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Winning start for 2014: Mixed bag from Jamaica's Boyz

Published:Saturday | February 6, 2010 | 12:00 AM

Gordon Williams, Gleaner Writer


Jamaica's Luton Shelton (centre) in a tussle for possession with Canada's Antonio Riberio (right) and captain Ante Jazic during last Sunday's friendly International at the National Stadium. Jamaica won 1-0. -Ricardo Makyn/Staff Photographer

It was supposed to be a mismatch: out-of-competitive-shape Canada against motivated and more seasoned Jamaica eager to please at 'The Office'. Yet the performance of the Reggae Boyz reflected a mixed bag, despite their 1-0 win. Here's how they fared:

GOALKEEPER:

Overall, Dwayne Miller did not have much to do. But a few testing moments offered an intriguing glimpse of what Donovan Ricketts' main challenger for the top job will offer by the time the Boyz begin their qualifying campaign for World Cup 2014. Early in the match Miller was smartly off his line to punch away a dangerously swerving cross by Canada's Massih Wasseh. Late, with Jamaica hanging on to a lead, he denied Ali Gerba's thunderous strike with a brilliant tip over the crossbar. But Miller bobbled a free kick hit straight at him in the first half in a crowded penalty area. That could have cost Jamaica and is not good enough at this level. GRADE B.

DEFENCE:

Strange to see captain Tyrone Marshall operating on the flank, but this unit, with Shavar Thomas and Jermaine Taylor in the middle and Eric Vernan the other fullback, was not exposed often, except for a few anxious moments against the badgering pace of Gerba and Stephen Ademolu, plus the busy Wasseh. Neither fullback offered much in attack, with Vernan being tested in the physical confrontations. He was later replaced by Kenardo Forbes. Thomas's error led to Miller's second-half save, but overall Canada struggled to penetrate. GRADE B+.

MIDFIELD:

The most puzzling unit of all. Lacked coordination, spark, poise and imagination early. Jason Morrison in the holding role is usually the picture of calm, but he appeared to lack urgency and inspiration. Rodolph Austin and Demar Phillips put in a hard shift, but the quality of passing was lacking all round and the unit, at times, especially in the first half, appeared disjointed. Omar Cummings, rotating between midfield and attack, showed loads of energy, especially against the tiring Canadians. But he too appeared a shade below sharpness, although his tenacity robbed Julian de Guzman of the ball and assisted on the game-winner. Credit him and Phillips with trying to get forward in attack, but Austin's long-range drive which flew high over the crossbar was one of the few shots at goal that came from midfield. Substitutes Navion Boyd, Richard Edwards and Kaemmar Daley injected spark into the second half, but overall a disappointing show. GRADE C.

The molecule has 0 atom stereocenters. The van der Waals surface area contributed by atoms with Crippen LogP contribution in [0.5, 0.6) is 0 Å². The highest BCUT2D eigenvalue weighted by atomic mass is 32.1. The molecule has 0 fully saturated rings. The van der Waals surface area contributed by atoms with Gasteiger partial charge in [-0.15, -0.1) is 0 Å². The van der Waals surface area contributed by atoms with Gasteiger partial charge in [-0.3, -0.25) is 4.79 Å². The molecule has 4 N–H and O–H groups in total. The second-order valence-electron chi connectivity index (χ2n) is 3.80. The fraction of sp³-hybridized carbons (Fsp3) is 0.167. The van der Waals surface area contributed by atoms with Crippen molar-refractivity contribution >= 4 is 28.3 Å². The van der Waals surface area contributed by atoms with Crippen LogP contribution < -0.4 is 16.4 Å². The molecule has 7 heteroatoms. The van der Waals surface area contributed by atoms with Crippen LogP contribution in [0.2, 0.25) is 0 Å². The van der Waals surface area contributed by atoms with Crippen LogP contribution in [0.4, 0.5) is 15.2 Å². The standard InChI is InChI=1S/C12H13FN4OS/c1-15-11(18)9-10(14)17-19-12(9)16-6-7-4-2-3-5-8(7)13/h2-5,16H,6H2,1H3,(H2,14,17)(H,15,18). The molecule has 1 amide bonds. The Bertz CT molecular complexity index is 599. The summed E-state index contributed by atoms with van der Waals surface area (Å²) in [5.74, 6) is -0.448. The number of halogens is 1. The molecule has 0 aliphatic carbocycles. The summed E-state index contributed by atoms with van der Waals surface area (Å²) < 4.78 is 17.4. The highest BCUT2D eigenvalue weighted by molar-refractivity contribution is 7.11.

FORWARDS:

The searing pace of Luton Shelton, especially, worried Canada all night. Devon Hodges shows promise but, like substitute Ryan Johnson, needs more games to truly stake a claim. Again, Cummings operating just off them was busy all evening. But too few shots on goal for Jamaica, despite threatening throughout. The finishing was sub-standard as well. Hodges' shot flew high from close in at a tight angle. Shelton, after speeding his way through a host of defenders, could only hit tamely to goalkeeper David Monslave from close in. But the striker's winner was a well taken powerhouse, which showed some confidence. GRADE C+.

COACHING:

Theodore Whitmore always appears willing to try new things, which is good. But against Canada, he didn't have it just right early. Marshall is always a more effective player in the middle of the park. And despite his relentless efforts, Austin's role needs more refinement. But overall, Jamaica came out in shape and aggression from the start. The second half was better coordinated and sharper by the Boyz. Credit Whitmore for the adjustments. Yet questions remain. Why was the ageing Marshall, still a fine player but still in pre-season with his club, called to play a game described as part of a rebuilding campaign when young defenders like Dicoy Williams - who did not make the final squad - and Adrian Reid have done well recently and need experience? Puzzling. GRADE B.

OVERALL:

A win is always good. To start the year positively makes it better. Jamaica will miss out on World Cup 2010 in South Africa, but last Sunday's performance offered flashes that the country has solid building blocks with which to make a big push for 2014 in Brazil. GRADE B.